"How to Make Monsters"
by Gary McMahon
Format: Paperback, 172 pages
Publisher: Morrigan Books
I discovered Gary McMahon through “Constance Craving”, one of his short stories, published in the horror collection “Voices”. Later I discovered that Gary McMahon is a prolific writer of horror short fiction and that he was nominated for the British Fantasy Awards. So, I was very pleased when I found one of his collections of short stories, “How to Make Monsters”. The anthology gathers fourteen of his stories, some of them already published and the others seeing the print for the first time in “How to Make Monsters”.
“Chill” – Joel discovers that the world around him seems to slow down to an almost freezing point. I will be honest and say that I personally wouldn’t have started the collection with this story. It is not a bad story, with a familiar background for every reader, our modern society. However, I found the story not to be as powerful as the other ones in the collection and the point of it can be easily missed.
“Through the Cracks” – Emma visits her sister, but while she travels there she receives a phone call from her former boyfriend, with whom she lost contact for the last three years. Her reencounter with him might change her destiny forever. This is one of my favorite stories from this collection, focused on the connections between people, although these might be strange sometimes, and on the power of obsession. The end, although expected, is well executed and made me fully satisfied with the story.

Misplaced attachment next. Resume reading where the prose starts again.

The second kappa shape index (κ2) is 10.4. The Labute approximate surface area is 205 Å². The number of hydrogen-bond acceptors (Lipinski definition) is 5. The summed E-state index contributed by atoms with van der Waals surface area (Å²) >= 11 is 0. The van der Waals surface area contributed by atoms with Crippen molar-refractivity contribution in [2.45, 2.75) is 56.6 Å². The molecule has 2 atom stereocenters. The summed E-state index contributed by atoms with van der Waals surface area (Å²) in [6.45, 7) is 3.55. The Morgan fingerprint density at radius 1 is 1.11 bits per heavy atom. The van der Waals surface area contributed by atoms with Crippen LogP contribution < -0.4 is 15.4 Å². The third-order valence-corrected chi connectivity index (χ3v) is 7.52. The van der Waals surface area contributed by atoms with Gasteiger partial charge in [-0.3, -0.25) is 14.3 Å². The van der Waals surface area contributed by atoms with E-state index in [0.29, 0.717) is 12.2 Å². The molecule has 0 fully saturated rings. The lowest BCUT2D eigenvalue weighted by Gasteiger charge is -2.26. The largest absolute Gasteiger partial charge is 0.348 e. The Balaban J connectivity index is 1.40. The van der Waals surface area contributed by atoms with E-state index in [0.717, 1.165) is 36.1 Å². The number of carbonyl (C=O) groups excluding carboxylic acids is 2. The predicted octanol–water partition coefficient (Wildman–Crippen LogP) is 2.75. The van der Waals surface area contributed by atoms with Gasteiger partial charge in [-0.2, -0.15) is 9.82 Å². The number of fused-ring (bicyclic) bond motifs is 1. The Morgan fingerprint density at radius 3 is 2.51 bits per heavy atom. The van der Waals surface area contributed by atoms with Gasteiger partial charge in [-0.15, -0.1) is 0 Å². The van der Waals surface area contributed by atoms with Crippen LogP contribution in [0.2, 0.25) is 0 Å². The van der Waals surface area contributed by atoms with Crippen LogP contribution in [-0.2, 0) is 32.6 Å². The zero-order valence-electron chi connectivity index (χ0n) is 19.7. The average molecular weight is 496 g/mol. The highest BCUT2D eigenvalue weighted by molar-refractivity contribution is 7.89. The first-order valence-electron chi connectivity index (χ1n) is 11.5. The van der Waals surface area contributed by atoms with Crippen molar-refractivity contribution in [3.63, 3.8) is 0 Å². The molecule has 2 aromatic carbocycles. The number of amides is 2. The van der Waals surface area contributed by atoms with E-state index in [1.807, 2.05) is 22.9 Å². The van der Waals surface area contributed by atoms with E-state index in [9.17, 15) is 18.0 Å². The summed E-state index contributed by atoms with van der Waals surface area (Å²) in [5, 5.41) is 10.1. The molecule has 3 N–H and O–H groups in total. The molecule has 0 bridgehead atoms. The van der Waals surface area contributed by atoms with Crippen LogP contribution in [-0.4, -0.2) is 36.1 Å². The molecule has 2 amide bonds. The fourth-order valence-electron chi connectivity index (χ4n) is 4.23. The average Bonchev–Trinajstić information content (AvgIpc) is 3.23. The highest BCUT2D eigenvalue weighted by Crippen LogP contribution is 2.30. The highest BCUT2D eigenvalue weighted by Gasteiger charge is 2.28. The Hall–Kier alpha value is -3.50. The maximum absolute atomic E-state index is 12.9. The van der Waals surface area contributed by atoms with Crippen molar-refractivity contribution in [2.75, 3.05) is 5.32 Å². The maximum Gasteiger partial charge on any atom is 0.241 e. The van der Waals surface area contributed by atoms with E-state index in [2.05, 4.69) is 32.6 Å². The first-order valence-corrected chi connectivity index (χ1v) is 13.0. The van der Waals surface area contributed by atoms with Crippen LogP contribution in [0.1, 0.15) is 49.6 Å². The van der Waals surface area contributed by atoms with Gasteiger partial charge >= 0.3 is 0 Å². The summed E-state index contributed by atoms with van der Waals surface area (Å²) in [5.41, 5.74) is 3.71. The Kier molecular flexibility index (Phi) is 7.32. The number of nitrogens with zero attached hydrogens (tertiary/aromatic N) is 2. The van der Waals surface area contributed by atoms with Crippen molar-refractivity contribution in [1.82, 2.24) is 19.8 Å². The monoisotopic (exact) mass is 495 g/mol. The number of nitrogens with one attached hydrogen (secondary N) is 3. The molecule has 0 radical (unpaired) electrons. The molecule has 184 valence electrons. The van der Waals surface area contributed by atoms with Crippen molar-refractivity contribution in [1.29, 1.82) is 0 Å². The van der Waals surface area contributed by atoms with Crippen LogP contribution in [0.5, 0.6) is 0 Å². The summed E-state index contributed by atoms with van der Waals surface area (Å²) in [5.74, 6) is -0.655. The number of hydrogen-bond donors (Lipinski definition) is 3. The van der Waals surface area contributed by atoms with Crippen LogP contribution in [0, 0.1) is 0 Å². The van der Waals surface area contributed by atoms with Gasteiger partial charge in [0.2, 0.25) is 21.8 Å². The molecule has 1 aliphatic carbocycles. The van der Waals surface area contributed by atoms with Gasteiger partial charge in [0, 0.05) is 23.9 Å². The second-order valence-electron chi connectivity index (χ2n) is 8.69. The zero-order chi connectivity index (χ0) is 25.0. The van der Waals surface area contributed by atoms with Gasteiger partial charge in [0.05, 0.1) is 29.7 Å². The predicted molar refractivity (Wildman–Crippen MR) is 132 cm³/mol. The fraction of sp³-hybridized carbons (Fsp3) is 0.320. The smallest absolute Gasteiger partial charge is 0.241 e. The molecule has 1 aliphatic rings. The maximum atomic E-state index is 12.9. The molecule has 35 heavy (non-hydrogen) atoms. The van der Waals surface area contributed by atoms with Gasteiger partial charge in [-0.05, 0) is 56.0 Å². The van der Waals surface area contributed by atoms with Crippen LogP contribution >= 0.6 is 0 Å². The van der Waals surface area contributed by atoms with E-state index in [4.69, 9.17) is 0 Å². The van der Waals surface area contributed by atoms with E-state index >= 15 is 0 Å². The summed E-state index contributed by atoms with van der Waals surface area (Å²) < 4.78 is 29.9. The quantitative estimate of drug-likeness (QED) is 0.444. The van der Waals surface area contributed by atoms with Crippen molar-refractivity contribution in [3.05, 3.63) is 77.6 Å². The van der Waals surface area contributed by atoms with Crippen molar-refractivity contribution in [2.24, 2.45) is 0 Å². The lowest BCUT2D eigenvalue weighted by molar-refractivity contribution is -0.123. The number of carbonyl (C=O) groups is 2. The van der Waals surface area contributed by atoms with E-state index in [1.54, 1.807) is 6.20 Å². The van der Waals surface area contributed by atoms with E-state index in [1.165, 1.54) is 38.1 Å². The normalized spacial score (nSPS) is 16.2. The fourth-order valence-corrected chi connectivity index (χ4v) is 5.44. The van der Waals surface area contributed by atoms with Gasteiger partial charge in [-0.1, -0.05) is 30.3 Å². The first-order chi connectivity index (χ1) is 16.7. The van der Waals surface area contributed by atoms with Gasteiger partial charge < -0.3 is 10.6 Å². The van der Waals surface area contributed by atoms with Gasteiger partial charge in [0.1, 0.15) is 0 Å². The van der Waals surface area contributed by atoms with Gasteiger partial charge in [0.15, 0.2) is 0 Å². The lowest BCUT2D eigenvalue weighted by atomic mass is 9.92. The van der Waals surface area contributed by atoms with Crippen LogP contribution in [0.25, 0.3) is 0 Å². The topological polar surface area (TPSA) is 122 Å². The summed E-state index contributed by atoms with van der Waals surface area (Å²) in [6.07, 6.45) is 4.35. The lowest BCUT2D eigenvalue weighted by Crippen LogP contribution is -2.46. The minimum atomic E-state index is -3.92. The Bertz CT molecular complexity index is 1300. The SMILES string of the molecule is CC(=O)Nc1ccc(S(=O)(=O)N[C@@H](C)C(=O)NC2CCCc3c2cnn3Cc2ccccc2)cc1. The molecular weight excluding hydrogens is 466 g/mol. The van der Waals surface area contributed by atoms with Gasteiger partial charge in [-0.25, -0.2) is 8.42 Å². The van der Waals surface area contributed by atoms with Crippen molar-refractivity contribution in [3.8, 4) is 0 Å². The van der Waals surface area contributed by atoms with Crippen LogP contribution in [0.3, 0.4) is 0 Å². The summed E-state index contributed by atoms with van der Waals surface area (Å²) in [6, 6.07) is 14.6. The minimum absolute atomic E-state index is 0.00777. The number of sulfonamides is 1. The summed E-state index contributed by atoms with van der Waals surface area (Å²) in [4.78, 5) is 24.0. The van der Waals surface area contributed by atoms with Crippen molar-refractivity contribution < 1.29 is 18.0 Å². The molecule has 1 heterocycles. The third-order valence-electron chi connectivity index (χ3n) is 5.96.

“The Unseen” – A writer whose destiny changed for the worst makes a strange discovery. Another story focused on the present society, with the changes it imprints in humans and humanity. It is a disturbing story which left me on thoughts long after finishing the book.
“Pumpkin Night” – Baxter is spending for the first time the Halloween without his wife. But his loneliness might not last long. Another favorite of mine, if not my favorite from the entire collection. I was almost feeling the Halloween atmosphere and Gary McMahon makes the pumpkins coming to life. The twist of the story took me by surprise and it was followed by an end that was more than satisfactory for me.
“Owed” – Lana, a lone mother with a disordered child, must come with a solution to pay her debts. The story offers many terrifying moments in a tangle of horrors offered by humans and monsters in an equally measure. Or maybe the boundary between the two of them is non-existent.
“Why Ghosts Wail: A Brief Memoir” – A man comes back from the dead after over a year since his accident and his ghost goes to visit the family’s house. I believe that everyone has asked himself what the future might reserve for them and for their loved ones. This story doesn’t offer any answer in this sense, but it is a nice interpretation of the questions we ask ourselves about our future and life.
“Accidental Damage” – Chester suffered an accident and after he recovered it seemed that his friends and lover left him. But maybe Chester is a changed man after his accident. The story raises questions about how a small detail can change one man’s life. Gary McMahon adds a supernatural element to his story, one that will amplify the terrific image of the story.